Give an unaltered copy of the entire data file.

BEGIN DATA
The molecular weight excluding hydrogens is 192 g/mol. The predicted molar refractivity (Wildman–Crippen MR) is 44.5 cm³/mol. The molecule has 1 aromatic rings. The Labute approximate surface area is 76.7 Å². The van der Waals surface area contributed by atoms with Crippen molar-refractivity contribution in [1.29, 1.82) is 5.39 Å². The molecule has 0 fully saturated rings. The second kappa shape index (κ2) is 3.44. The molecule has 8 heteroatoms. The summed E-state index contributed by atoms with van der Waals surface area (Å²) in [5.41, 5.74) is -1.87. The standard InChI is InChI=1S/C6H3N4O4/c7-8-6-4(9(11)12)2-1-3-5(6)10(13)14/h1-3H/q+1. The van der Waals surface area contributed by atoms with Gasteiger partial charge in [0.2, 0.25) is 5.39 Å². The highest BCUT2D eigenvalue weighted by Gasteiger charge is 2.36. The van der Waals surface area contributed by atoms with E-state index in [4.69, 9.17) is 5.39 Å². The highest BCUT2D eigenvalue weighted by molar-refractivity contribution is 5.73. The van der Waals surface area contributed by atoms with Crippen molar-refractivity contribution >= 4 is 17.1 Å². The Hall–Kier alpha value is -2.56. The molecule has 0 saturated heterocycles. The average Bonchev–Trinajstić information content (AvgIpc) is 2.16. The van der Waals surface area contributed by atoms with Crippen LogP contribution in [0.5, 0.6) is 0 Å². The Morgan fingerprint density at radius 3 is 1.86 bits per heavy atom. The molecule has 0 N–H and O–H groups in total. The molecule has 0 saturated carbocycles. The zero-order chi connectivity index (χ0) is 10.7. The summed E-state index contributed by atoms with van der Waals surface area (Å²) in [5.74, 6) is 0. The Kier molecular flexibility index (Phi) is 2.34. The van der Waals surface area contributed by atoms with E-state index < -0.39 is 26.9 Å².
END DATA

The molecular weight excluding hydrogens is 192 g/mol. The predicted molar refractivity (Wildman–Crippen MR) is 44.5 cm³/mol. The molecule has 1 aromatic rings. The Labute approximate surface area is 76.7 Å². The van der Waals surface area contributed by atoms with Crippen molar-refractivity contribution in [1.29, 1.82) is 5.39 Å². The molecule has 0 fully saturated rings. The second kappa shape index (κ2) is 3.44. The molecule has 8 heteroatoms. The summed E-state index contributed by atoms with van der Waals surface area (Å²) in [5.41, 5.74) is -1.87. The standard InChI is InChI=1S/C6H3N4O4/c7-8-6-4(9(11)12)2-1-3-5(6)10(13)14/h1-3H/q+1. The van der Waals surface area contributed by atoms with Gasteiger partial charge in [0.2, 0.25) is 5.39 Å². The highest BCUT2D eigenvalue weighted by Gasteiger charge is 2.36. The van der Waals surface area contributed by atoms with E-state index in [4.69, 9.17) is 5.39 Å². The highest BCUT2D eigenvalue weighted by molar-refractivity contribution is 5.73. The van der Waals surface area contributed by atoms with Crippen molar-refractivity contribution >= 4 is 17.1 Å². The Hall–Kier alpha value is -2.56. The molecule has 0 saturated heterocycles. The average Bonchev–Trinajstić information content (AvgIpc) is 2.16. The van der Waals surface area contributed by atoms with Crippen LogP contribution in [0.5, 0.6) is 0 Å². The Morgan fingerprint density at radius 3 is 1.86 bits per heavy atom. The molecule has 0 N–H and O–H groups in total. The molecule has 0 saturated carbocycles. The zero-order chi connectivity index (χ0) is 10.7. The summed E-state index contributed by atoms with van der Waals surface area (Å²) in [5.74, 6) is 0. The Kier molecular flexibility index (Phi) is 2.34. The van der Waals surface area contributed by atoms with E-state index < -0.39 is 26.9 Å².